On my recent holiday vacation, my partner and I visited Germany for about 10 days. The trip allowed me to gain understanding of my partner’s deep German roots while benefitting from her fluency in the language and culture. I’ve found inspiration and vitality in traveling to other cultures and Germany proved to be especially moving. Their mix of social democracy has made them the Western leaders in renewable energy, allows everyone full health insurance, and makes them one of the leaders in accepting refugees from Syria. It amazed me that at no point on the (remarkably clean) Berlin subway did anyone or any machines actually check our tickets- we could have easily rode for free for our entire visit. On the autobahns (highways), drivers pass on the left at speeds nearing 110 mph then quickly move to the right to allow faster vehicles to overtake them.
There seems to be a collective trust that members of society will do their part and always think of others in their decisions. Conversations with Germans ranged in topic on how to shower more efficiently, the simplest and cheapest way to live, and how to balance the needs of the refugees with the needs of German citizens.
Germany has become the leader of the free world after being the center of nearly a century of global warfare and conflict. From the first battles of World War I in 1914, through Hitler’s rise and fall, and the nuclear tipped panic of the Cold War – Germany has known nothing but strife and hardship. Once the Berlin wall fell in 1989 and East and West Germany reunified there was a national urgency to make progress. Importantly, this progress has been made with a keen awareness of the stunning mistakes of the past.
Throughout the entirety of the country there is open acknowledgement and remembrance of the inconceivable atrocity of the Holocaust. In the very center of Berlin stands the eerie and massive Memorial to the Murdered Jews of Europe – a monument to collective guilt. Regarding the holocaust a German said ‘This is our strength – we learn from our mistakes.’ Germany is collectively guilty of the most heinous crime against humanity, but they do not hide this fact. They acknowledge it, debate it, and inform the next generation of the lessons they learned. All German school children are required to visit the camps – which are all free to the public (with one small exception).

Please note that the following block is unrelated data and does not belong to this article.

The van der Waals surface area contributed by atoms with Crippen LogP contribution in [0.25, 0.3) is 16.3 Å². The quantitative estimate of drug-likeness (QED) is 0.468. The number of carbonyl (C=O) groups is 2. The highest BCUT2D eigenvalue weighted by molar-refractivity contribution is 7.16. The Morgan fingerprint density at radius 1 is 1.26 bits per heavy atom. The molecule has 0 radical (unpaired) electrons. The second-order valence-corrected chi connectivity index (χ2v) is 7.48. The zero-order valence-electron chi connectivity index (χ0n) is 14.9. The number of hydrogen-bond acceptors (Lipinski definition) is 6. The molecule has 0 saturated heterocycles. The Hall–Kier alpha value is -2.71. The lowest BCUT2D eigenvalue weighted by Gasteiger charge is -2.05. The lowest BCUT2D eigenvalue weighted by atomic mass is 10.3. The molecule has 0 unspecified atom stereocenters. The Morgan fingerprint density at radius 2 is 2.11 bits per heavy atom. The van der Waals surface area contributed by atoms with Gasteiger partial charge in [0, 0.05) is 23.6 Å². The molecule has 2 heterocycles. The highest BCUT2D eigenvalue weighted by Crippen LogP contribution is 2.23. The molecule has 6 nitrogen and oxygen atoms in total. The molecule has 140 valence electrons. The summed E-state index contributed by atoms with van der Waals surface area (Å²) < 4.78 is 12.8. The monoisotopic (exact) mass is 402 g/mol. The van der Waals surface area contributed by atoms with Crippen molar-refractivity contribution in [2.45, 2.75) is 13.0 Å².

Importantly, Germany has distinguished between guilt and shame – a lesson that can easily be applied to individuals and their own sense of personal history. Some will argue with me on this point, but I do not feel that shame is a helpful emotion. When we make a mistake and become ashamed we hide from others and ourselves. It is the hiding and the repression that generally amplifies our mistakes or makes us repeat them. If we do not realistically look at our problems we have little chance to solve them. On the other hand, guilt is felt when we make a mistake, acknowledge it, and vow to correct or not repeat it. Germany has chosen to embrace its guilt and has instilled a national value of self-examination – a value we may all hope to cultivate. While there is a right-wing movement alive within the country, there still seems be a collective ethos that allows Germany to effectively plan for the future well being of its citizens and the world.
Humans are imperfect – we make errors in judgment and belief. This fact should not be seen as an allowance or excuse for flagrant behavior, but as an opportunity for us to continually improve as individuals and as a species. Through honest self-examination and kindness towards others we may hope to live peacefully and happily.
My ongoing exploration into therapy related topics.